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BUFFALO, TEXAS

Leon County, Central Texas S
Hwys 79 & 75, and I-45
14 miles N of Centerville
36 miles SW of Palestine
29 miles E of Groesbeck
99 miles SE of Dallas
Population: 1,946 (2010) 1,804 (2000)

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Buffalo Texas downtown
Downtown Buffalo
Photo courtesy Barclay Gibson, April 2006
History in a Pecan Shell

Buffalo was named for the once-abundant animals when the International-Great Northern Railroad arrived in 1872. The Buffalo post office was granted four years later. Buffalo's first school was held in a two-story building that later became a community center and later still - a hotel.

The population of Buffalo grew from 200 to 500 from 1890 to 1892. Buffalo incorporated in 1913 when the town comprised an area of four square miles. It was unincorporated in 1917 and later reincorporated.

From a pre-Depression population of 650 in 1929, it fell to 470 by 1931 but grew to 850 by the end of the 1930s. Passenger service was discontinued in 1970.

From: Shuffle off to Buffalo by Mike Cox

... In Texas, the Leon County Buffalo is the largest community with a population of 1,847 counted in the 2010 Census. The town dates back to 1872, when the International and Great Northern Railroad laid tracks through the county. Four years later, the government approved a post office for Buffalo. Rail passenger service through Buffalo ended in 1970, but its location on I-45 kept the town alive as a way point.

Despite its evocative name, the Leon County town has not seen much colorful history. Well, there was one case of frontier-style extralegal adjudication. Back in 1888, on the night of May 10, one W.T. Martin -- accused of equine misappropriation -- was taken into custody by a deputy sheriff. As the lawman escorted the suspected horse thief to the Leon County jail in Centerville, parties unknown shotgunned Martin in an ambush. The sheriff had three suspects (one of them had accidentally left his hat near the crime scene) but it is unclear whether they ever faced trial in the killing. Tragedy put Buffalo in the national news media's cross hairs in 1959, when Braniff Airlines flight 542 plummeted 15,000 feet and crashed into a sweet potato field just outside the town. Thirty-four people died in the aviation accident.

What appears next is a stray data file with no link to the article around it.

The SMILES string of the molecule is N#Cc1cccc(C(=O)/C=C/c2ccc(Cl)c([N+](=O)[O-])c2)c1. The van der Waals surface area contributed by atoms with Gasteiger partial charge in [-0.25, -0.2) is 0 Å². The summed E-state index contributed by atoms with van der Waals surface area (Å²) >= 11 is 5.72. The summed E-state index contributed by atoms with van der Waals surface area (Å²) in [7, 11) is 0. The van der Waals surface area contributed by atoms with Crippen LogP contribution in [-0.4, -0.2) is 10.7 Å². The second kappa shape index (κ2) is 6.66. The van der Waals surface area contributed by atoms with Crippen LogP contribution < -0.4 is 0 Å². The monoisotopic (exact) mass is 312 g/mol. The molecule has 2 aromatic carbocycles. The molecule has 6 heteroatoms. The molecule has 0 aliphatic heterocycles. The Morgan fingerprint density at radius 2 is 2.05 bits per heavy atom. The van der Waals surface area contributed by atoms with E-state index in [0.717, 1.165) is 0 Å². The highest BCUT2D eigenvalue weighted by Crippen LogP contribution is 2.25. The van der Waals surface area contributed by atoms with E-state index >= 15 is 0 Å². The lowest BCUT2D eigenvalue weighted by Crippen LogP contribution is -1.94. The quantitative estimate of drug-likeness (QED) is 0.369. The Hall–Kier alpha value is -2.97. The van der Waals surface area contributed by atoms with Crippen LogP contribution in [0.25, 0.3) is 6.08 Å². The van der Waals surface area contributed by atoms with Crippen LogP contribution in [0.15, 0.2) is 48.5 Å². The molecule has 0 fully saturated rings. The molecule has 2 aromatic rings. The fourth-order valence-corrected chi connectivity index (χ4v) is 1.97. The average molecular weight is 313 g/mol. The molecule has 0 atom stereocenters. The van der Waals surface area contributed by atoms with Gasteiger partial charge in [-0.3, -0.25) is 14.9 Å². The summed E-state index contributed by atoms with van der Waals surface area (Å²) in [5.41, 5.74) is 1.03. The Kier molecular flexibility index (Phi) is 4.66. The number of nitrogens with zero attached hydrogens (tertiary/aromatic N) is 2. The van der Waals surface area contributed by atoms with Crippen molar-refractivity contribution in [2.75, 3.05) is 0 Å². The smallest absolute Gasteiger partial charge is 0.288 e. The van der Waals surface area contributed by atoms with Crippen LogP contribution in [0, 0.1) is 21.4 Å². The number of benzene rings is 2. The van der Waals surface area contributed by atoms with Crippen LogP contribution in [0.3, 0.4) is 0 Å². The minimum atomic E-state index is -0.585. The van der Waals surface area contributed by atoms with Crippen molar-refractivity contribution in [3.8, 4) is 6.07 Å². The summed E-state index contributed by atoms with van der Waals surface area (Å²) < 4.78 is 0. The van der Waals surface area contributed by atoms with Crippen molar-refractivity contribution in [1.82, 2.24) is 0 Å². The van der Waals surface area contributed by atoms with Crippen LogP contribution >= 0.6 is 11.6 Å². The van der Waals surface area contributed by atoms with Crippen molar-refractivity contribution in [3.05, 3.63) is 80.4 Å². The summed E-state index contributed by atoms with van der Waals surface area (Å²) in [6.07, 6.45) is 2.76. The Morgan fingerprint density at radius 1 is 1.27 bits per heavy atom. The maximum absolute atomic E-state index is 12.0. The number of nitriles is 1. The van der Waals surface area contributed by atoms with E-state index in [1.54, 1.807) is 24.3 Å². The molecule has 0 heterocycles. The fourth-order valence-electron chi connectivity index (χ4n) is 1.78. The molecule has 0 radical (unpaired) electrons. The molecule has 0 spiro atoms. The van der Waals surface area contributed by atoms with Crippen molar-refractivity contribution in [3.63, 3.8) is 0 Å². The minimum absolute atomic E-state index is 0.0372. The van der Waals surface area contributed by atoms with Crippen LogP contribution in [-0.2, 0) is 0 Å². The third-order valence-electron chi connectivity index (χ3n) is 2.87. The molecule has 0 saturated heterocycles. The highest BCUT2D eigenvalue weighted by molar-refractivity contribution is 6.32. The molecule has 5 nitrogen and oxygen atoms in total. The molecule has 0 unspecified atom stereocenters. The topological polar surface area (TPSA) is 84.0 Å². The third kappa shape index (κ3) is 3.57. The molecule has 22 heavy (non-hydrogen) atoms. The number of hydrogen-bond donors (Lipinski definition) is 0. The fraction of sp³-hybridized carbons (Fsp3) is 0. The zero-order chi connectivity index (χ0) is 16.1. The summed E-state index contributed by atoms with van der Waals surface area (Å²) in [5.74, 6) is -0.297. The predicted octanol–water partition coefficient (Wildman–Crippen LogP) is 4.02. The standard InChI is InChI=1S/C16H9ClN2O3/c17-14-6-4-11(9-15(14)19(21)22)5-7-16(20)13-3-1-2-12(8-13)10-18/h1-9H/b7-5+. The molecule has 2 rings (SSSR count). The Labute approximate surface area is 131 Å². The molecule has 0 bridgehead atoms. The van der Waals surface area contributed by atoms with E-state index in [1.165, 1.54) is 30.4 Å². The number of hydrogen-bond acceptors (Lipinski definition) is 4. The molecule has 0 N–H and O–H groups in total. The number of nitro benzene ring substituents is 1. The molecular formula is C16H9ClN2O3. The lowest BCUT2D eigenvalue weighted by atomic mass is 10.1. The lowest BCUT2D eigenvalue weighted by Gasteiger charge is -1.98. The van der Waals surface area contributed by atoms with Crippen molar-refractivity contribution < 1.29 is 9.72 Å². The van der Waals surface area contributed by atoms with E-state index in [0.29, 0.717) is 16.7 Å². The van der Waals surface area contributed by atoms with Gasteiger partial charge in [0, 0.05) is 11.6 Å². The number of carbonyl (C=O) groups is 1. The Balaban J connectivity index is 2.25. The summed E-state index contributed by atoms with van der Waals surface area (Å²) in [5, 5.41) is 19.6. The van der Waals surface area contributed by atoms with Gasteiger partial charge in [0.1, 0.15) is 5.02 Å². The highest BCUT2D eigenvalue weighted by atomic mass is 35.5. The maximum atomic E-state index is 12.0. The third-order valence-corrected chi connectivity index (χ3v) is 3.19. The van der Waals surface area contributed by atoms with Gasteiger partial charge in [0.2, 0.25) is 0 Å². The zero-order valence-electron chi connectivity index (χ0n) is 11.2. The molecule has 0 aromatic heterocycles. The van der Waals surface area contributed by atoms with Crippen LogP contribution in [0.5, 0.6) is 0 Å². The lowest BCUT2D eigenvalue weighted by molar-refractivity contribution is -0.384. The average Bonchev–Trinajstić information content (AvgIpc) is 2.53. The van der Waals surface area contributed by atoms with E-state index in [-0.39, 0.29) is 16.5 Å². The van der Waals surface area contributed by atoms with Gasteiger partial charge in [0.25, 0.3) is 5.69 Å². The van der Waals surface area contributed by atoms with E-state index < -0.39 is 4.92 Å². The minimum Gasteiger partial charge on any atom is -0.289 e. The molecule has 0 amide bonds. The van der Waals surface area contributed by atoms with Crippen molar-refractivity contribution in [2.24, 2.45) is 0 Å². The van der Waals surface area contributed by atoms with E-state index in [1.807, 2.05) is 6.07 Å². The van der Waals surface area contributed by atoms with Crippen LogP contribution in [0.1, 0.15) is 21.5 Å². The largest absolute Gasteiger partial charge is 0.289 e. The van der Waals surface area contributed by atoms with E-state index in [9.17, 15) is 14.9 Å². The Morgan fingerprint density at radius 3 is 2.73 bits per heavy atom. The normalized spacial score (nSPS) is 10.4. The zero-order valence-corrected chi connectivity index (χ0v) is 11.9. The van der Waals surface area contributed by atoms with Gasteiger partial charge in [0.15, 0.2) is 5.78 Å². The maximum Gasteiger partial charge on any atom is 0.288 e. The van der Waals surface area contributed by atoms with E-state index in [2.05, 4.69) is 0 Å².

On a happier note, Buffalo residents have been staunch supporters of the Dallas Cowboys. In 1993 and again the following year, the town temporarily renamed itself "Blue Star" when Dallas faced the Buffalo Bills in Super Bowls XXVII and XXVIII. The Bills lost both games and Blue Star went back to being Buffalo.

Buffalo Texas water tower
Buffalo water tower
Photo courtesy Barclay Gibson, April 2006
Buffalo city hall, Texas
Buffalo City Hall, by the water tower
Photo courtesy Barclay Gibson, April 2006

From: Random Notes from East Texas by Bob Bowman:

The Holy Oak

Images of Jesus and Mary are always popping up in strange places, such as a tortilla in 1977, a grilled cheese sandwich in 2004, and on a dental X-ray, also in 2004.

But when Timo Bueno, an employee of a construction company, paused for a lunch break on Jimmy Ezellís property at Buffalo in Leon County, he looked up at a limb which had been cut.

There, he saw an image of Jesus in the end of the limb.

Since then, folks have been coming to Buffalo from all over to see the image and Ezell regrets that the end of the limb, which might have contained additional images, was burned.

After all, a ten-year-old sandwich with the Virgin Maryís image recently sold on e-Bay for $28,000.


Buffalo Texas Area Destinations:
Centerville | Palestine | Groesbeck
Hotels: Buffalo Hotels | Centerville Hotels
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